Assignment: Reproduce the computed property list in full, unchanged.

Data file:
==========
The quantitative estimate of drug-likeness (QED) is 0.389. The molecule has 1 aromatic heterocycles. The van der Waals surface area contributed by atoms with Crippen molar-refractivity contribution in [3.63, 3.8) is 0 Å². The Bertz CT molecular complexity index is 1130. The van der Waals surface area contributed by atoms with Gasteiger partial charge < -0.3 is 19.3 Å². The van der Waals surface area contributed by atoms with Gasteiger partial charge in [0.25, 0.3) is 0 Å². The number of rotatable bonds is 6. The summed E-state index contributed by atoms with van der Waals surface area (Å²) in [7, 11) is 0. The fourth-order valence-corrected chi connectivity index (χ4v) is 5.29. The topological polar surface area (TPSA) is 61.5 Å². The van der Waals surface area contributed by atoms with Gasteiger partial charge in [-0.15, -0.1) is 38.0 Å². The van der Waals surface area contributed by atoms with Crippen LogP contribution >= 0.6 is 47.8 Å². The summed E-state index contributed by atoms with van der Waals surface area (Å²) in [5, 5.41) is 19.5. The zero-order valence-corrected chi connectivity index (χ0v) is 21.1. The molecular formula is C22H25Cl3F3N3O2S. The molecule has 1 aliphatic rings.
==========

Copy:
The quantitative estimate of drug-likeness (QED) is 0.389. The molecule has 1 aromatic heterocycles. The van der Waals surface area contributed by atoms with Crippen molar-refractivity contribution in [3.63, 3.8) is 0 Å². The Bertz CT molecular complexity index is 1130. The van der Waals surface area contributed by atoms with Gasteiger partial charge < -0.3 is 19.3 Å². The van der Waals surface area contributed by atoms with Gasteiger partial charge in [0.25, 0.3) is 0 Å². The number of rotatable bonds is 6. The summed E-state index contributed by atoms with van der Waals surface area (Å²) in [7, 11) is 0. The fourth-order valence-corrected chi connectivity index (χ4v) is 5.29. The topological polar surface area (TPSA) is 61.5 Å². The van der Waals surface area contributed by atoms with Gasteiger partial charge in [-0.15, -0.1) is 38.0 Å². The van der Waals surface area contributed by atoms with Crippen LogP contribution >= 0.6 is 47.8 Å². The summed E-state index contributed by atoms with van der Waals surface area (Å²) in [5, 5.41) is 19.5. The zero-order valence-corrected chi connectivity index (χ0v) is 21.1. The molecular formula is C22H25Cl3F3N3O2S. The molecule has 1 aliphatic rings.